This post is necessarily incomplete but there are some supporting ideas below.
1. "The Magicians": Nero is one of the Magicians (False Caesars) who fool the people. He is probably the Elymas in Acts:
Suetonius, 12 Caesars, "Nero":
"19. He planned but two foreign tours, to Alexandria and Achaia; and he gave up the former on the very day when he was to have started, disturbed by a threatening portent. For as he was making the round of the temples and had sat down in the shrine of Vesta, first the fringe of his garment caught when he attempted to get up, and then such darkness overspread his eyes that he could see nothing..."
Acts 13: 8 - 11 (RSV)
 But El'ymas the magician (for that is the meaning of his name) withstood them, seeking to turn away the proconsul from the faith.
 But Saul, who is also called Paul, filled with the Holy Spirit, looked intently at him
 and said, "You son of the devil, you enemy of all righteousness, full of all deceit and villainy, will you not stop making crooked the straight paths of the Lord?
 And now, behold, the hand of the Lord is upon you, and you shall be blind and unable to see the sun for a time." Immediately mist and darkness fell upon him and he went about seeking people to lead him by the hand.
This Set Piece finds Elymas given as "You son of the devil, you enemy of all righteousness, full of all deceit and villainy..."
Nero's Bio-Dad was that Type of evil who once ran over a man with his chariot killing him because...You know...Because...
"28. Besides abusing freeborn boys and seducing married women, he debauched the vestal virgin Rubria. The freedwoman Acte he all but made his lawful wife, after bribing some ex-consuls to perjure themselves by swearing that she was of royal birth. He castrated the boy Sporus and actually tried to make a woman of him; and he married him with all the usual ceremonies, including a dowry and a bridal veil, took him to his house attended by a great throng, and treated him as his wife. And the witty jest that someone made is still current, that it would have been well for the world if Nero's father Domitius had had that kind of wife..."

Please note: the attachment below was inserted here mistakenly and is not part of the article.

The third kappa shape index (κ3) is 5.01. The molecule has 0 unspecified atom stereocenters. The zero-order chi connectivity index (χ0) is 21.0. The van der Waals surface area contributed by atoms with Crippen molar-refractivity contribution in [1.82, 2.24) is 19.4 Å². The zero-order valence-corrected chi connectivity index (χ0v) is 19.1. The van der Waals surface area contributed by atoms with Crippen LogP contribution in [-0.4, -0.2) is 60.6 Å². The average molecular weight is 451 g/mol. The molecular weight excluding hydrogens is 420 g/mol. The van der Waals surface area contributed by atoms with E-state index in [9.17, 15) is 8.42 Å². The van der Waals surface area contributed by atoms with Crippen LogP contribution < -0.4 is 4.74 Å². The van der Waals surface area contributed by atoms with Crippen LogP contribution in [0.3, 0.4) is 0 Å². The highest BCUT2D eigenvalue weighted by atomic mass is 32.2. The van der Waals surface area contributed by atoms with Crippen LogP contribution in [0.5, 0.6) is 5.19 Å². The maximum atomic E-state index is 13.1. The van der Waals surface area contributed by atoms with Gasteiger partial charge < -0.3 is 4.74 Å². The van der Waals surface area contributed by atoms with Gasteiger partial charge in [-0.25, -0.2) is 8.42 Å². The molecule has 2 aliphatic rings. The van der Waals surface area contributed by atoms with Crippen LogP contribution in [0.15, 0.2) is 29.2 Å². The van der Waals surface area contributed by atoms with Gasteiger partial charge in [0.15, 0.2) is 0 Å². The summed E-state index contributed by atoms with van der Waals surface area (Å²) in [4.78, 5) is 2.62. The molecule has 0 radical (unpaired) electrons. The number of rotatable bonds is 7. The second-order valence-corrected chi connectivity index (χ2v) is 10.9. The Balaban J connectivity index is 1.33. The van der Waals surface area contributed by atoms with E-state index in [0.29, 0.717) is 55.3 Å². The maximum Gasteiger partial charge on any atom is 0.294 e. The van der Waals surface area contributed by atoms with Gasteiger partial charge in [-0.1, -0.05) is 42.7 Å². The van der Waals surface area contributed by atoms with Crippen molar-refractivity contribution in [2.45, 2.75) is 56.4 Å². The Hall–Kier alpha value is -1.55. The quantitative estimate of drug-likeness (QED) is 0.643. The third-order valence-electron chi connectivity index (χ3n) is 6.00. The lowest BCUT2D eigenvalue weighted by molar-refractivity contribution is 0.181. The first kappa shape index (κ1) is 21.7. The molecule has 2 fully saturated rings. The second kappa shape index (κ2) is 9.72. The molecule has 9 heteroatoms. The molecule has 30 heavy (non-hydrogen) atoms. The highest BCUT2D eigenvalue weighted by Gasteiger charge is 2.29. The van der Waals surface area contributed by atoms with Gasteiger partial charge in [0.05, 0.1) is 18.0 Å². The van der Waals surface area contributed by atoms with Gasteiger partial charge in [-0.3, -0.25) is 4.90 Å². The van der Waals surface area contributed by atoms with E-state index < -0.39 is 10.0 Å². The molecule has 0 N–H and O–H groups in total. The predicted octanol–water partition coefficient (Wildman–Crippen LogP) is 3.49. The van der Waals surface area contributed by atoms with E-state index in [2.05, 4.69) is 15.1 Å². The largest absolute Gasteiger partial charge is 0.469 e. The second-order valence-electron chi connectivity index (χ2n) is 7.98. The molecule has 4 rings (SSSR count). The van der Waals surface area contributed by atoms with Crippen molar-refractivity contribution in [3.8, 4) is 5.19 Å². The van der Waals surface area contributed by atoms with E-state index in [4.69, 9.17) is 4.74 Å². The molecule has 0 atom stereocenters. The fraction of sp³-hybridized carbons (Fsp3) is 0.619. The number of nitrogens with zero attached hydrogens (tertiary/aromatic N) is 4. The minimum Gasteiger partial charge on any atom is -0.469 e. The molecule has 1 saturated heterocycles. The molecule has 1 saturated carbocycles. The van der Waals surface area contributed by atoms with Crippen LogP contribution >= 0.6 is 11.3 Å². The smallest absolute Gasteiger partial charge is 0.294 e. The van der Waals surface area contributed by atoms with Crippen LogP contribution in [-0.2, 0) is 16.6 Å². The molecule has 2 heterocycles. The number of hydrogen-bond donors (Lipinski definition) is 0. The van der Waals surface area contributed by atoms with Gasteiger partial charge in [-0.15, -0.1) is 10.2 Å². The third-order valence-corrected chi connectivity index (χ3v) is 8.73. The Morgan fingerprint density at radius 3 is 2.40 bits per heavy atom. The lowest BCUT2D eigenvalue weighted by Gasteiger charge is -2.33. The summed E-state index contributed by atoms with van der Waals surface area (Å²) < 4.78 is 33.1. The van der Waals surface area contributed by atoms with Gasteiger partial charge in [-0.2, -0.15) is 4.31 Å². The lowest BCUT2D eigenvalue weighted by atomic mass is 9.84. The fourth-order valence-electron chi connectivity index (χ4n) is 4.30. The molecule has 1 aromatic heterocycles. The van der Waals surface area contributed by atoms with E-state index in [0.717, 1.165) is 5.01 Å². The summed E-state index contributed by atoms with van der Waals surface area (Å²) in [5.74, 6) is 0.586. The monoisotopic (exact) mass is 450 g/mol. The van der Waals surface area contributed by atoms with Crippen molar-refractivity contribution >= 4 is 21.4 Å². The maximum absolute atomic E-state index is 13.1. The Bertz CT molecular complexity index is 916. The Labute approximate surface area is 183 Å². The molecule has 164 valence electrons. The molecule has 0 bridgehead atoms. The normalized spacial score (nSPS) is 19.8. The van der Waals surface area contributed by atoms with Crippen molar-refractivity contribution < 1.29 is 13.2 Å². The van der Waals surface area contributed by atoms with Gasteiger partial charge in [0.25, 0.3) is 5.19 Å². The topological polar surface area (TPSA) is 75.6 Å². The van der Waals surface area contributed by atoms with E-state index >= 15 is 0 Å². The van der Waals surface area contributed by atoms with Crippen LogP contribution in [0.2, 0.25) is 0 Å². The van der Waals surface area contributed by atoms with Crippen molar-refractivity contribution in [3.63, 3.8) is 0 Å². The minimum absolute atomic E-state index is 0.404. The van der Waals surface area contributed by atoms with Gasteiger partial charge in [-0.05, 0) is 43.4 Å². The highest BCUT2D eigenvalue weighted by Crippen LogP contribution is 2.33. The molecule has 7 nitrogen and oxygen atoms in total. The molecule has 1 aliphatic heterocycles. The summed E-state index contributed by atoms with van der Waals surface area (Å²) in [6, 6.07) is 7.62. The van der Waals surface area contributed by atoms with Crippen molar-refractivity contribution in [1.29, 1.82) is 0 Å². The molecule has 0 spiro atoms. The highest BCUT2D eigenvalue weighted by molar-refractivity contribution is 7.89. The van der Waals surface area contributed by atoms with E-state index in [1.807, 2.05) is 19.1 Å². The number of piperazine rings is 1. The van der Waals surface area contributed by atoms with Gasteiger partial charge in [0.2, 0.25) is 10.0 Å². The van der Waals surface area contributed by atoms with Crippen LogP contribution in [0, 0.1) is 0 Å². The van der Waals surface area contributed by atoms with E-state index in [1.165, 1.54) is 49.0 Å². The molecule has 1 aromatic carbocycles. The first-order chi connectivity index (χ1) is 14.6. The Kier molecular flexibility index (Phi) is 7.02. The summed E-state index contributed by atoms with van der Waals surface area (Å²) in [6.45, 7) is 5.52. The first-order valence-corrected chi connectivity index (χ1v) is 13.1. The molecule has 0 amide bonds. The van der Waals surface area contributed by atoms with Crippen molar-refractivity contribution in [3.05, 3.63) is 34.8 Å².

This particular "12 years" in the Acts of Peter may indeed point to Nero. It also contains a curious Symmetry with 12 years prior to the Fall of the Temple:
"13: I may fairly include among his shows the entrance of Tiridates into the city. He was a king of Armenia, whom Nero induced by great promises to come to Rome; and since he was prevented by bad weather from exhibiting him to the people on the day appointed by proclamation, he produced him at the first favourable opportunity, with the praetorian cohorts drawn up in full armour about the temples in the Forum, while he himself sat in a curule chair on the rostra in the attire of a triumphing general, surrounded by military ensigns and standards. As the king approached along a sloping platform, the emperor at first let him fall at his feet, but raised him with his right hand and kissed him. Then, while the king made supplication, Nero took the turban from his head and replaced it with a diadem, while a man of praetorian rank translated the words of the suppliant and proclaimed them to the throng. From there the king was taken to the theatre, and when he had again done obeisance, Nero gave him a seat at his right hand. Because of all this Nero was hailed as Imperator, and after depositing a laurel wreath in the Capitol, he closed the two doors of the temple of Janus, as a sign that no war was left anywhere..."
This is all found in Annals, Book 15. Nero is indeed a "Magician": Corbulo is a Main Character in all of this (See: "Aeneas" in Acts - the 12th Legion.).
"13. Meanwhile in Rome, memorials of victory over the Parthians were being erected, and arches in the centre of the Capitoline Hill, all having been decreed by the Senate while the war was ongoing, and which were not abandoned now, truth being ignored in favour of appearances. Indeed, to hide his own anxiety as to the situation abroad, Nero had old grain, which had spoiled, thrown into the Tiber to show that there were no fears for the corn-supply. Nor was the price raised, though some two hundred vessels had been wrecked in harbour by a violent storm, and a hundred more which had navigated upriver were destroyed on the Tiber by a chance fire..."
As I state, this is not complete but is in keeping with the Roman Historical Patterns of the NT rewrites. More Analysis may be needed here.
PS: It, of course, should be realized that "Peter" here could not POSSIBLY be the Peter of the Gospels.